Key Word Signing is a means of enhancing communication. Just as the name suggests, you sign the most important or ‘key words’, in your message. The signs used are from Auslan, the Australian official sign language.
Who is it for?
Key Word Signing (KWS) is for anyone who is having a few challenges communicating through speech alone. It is a fantastic strategy to use with children and adults and it is simple to learn. Those who may benefit from KWS include:
Children who are developing speech and language
Children and adults who are experiencing some hearing difficulties
Adults and children who have difficulties producing speech
Children and adults who have difficulties with comprehension
How does KWS help?
KWS is NEVER a replacement for speech. It takes the pressure off ‘producing speech’ and enables the user to get their message across more clearly.
Thoughts, ideas, feelings, needs and wants can all be expressed without the fear of being misunderstood.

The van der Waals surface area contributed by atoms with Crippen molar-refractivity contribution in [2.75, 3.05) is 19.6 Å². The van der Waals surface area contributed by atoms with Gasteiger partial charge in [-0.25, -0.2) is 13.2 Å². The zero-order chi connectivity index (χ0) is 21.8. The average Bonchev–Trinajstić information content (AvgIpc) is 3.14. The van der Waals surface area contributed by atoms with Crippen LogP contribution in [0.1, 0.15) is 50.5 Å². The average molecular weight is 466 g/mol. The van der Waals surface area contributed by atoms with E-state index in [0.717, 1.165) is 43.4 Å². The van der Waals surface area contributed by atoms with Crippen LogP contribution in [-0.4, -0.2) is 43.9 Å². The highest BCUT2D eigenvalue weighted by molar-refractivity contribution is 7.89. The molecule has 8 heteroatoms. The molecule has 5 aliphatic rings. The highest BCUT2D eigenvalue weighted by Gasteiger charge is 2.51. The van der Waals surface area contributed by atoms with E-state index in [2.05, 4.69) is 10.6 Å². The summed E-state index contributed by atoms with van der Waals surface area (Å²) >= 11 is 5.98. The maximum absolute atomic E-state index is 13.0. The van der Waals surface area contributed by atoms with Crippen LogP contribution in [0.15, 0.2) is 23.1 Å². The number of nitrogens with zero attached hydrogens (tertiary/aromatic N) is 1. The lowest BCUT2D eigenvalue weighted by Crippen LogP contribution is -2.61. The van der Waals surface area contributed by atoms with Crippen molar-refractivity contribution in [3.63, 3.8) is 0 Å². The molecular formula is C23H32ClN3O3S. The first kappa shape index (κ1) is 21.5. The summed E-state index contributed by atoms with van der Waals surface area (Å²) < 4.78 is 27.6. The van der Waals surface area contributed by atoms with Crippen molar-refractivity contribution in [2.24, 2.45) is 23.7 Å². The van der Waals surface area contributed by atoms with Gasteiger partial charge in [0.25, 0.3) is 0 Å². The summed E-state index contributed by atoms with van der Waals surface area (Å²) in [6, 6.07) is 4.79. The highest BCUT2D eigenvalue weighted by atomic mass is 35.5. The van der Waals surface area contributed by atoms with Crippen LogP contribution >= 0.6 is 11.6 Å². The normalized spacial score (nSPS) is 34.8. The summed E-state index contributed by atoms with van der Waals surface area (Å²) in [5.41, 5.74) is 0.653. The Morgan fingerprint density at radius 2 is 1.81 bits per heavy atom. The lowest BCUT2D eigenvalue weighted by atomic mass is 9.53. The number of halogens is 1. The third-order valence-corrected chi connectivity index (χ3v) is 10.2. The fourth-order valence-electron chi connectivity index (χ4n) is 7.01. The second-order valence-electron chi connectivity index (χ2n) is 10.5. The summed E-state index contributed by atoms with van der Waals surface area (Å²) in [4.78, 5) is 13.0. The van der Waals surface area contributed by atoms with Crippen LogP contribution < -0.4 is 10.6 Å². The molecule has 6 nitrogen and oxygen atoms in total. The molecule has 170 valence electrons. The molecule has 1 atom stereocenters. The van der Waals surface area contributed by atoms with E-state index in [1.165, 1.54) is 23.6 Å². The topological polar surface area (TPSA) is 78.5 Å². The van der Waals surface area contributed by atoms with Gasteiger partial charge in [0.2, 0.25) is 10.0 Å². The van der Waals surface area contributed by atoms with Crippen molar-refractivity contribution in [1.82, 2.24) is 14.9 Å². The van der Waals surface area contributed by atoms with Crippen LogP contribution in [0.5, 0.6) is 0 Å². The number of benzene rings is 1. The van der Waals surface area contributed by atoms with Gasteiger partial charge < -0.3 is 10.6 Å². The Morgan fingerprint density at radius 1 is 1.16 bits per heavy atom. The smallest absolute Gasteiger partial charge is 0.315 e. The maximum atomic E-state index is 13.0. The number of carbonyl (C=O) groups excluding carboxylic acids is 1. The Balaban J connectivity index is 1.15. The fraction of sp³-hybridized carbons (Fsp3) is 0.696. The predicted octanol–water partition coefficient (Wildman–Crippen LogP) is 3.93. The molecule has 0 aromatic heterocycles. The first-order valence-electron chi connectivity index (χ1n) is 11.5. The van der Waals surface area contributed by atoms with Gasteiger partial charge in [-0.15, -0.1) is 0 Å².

It assists the ‘listener’ in understanding what is said. The signs give a visual cue to help them understand and remember what is communicated.
It allows the user to develop their language by increasing their expressive vocabulary and communicating in longer sentences than speech alone would allow.
KWS can help stop the frustration of communication of both the ‘speaker’ and ‘listener’
A fear that many parents have is that KWS will prevent their child from learning to talk. KWS is NEVER a stand-alone communication system. It is not designed to replace speech rather it is used to enhance speech. Taking the pressure off verbal communication allows the child opportunities to expand their communication and develop their expressive language. When children are no longer frustrated with their speech, they are free to develop language. As language expands, new speech skills will often develop.
Newcastle Speech Pathology provides a professional, personalized approach to your child’s communication needs. Contact us today to discuss how we can assist your child’s development.
Written by Alison Speech Pathologist Newcastle Speech Pathology